Here’s the things they’re going to measure, then, to show that the challenges have been met:

  • Journey time
  • Road Safety
  • Mode share for public and sustainable transport
  • Reduced need to travel and reduced dependance on private cars
  • Accessibility
  • Local environment and quality of life
  • Access to town centre

OK, these are good too.I think we should be measuring those things and looking for improvement in them.  Hey, this is looking like a good plan right.  Lots of sustainability in there.  Sounds like the council wants to get people out of motor vehicles and into town in the cleanest greenest, healthiest way.

So what are we going to do to make all this happen?  Increase investment in buses and cycle/pedestrian infrastructure? Make it inconvenient to drive a car for short trips?

Well…err…a little bit yes.

The Policies

But first, here’s Policy A (I’m assuming there’s no order as such, but it’s interesting that this stuff is listed first).

Optimise the capacity of the highway network and improve journey time reliability for all modes.

Hmm.  OK.  Well, that doesn’t sound much like it’s going to achieve too much of your measures.  Why are we doing that?

Increasing levels of congestion affect both the efficient operation of the main road network and journey time reliability.

The “main road network”?  I thought this was about ALL modes?

OK, so there’s congestion.  Options must be to either expand the road network or encourage people out of cars, right?  And the former doesn’t meet any of the environmental, quality-of-life-type measures does it?  So what you gonna do?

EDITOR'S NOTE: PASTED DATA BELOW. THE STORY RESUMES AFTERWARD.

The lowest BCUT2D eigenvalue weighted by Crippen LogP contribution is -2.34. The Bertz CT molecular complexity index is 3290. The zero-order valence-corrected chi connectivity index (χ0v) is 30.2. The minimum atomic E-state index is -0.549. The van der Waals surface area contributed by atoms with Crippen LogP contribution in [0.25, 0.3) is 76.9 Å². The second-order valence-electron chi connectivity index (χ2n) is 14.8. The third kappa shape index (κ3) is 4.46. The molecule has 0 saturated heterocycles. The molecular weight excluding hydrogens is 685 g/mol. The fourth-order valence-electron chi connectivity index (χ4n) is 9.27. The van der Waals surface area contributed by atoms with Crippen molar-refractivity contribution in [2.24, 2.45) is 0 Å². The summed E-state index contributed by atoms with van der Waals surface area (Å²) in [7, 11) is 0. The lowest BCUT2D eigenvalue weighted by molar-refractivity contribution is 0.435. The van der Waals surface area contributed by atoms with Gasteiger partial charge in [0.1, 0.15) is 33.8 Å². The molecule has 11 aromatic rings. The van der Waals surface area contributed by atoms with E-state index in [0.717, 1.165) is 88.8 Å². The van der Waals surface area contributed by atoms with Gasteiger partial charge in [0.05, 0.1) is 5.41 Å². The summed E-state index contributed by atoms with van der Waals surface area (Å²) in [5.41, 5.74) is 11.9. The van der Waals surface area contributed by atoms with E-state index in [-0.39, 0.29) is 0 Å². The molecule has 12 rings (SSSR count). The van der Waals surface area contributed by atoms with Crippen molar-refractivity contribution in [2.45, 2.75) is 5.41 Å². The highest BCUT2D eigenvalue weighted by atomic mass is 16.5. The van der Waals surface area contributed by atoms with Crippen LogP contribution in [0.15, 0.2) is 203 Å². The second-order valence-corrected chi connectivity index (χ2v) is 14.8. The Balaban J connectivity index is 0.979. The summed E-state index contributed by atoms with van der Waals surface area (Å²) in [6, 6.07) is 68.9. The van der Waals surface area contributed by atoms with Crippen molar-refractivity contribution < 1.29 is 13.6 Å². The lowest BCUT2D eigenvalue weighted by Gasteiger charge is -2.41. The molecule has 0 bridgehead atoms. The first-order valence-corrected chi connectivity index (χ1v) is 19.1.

use the latest traffic signal control technology and other traffic management techniques…provide of up to date and accurate information to allow people to make informed decisions about their travel choices

You’re going to spend a fortune on new traffic lights and websites.  Seriously?  Let me see, you’ve got a load of engineers who go to the “Transport Management Show” at Earls Court each year and they’ve got some fancy new toys they want to buy?

It must also include measures to improve the attractiveness of alternatives to driving alone, particularly at peak periods.

Ah…you NEARLY forgot, but you got in there with a little “it must also”.

Gosh, I’m turning into Freewheeler 2

Basically they’re going to invest loads in making traffic get around the existing roads more easily.  The double whammy of solving congestion without actually building any new roads!  I, personally, don’t believe it’s possible.

Policy B, the road safety section, is pretty non-descript.  I note that it contains no acknowledgement that a key way to improve safety is actually to reduce the number of vehicles on the road and reclaim road space back to pedestrians.  It also seems to reinforce the notion that cyclists and pedestrians should get all the training about how they can be made safer, while not educating drivers about the danger that they pose to more vulnerable road users.

I’d also like to see a more specific policy on 20mph speed limits in residential areas.

Policy C is about maintenance.   Maintenance of the…err…major roads, minor roads, rural roads, “the network”, lighting, highway structures and drainage.  So…do pavements and cycle paths get any maintenence then?  Seems not.  That’ll get people out of their cars and onto their feet and bikes then won’t it?

Policy D is about new developments and contains a particular favourite of mine: “higher density housing developments”.  Yes, cram as many people into as small an area as possible, creating huge traffic and parking issues, removing gardens and green spaces that are safe for children to play in.  Have kids play football on jam-packed roads.  That’ll improve transport, safety and quality of life!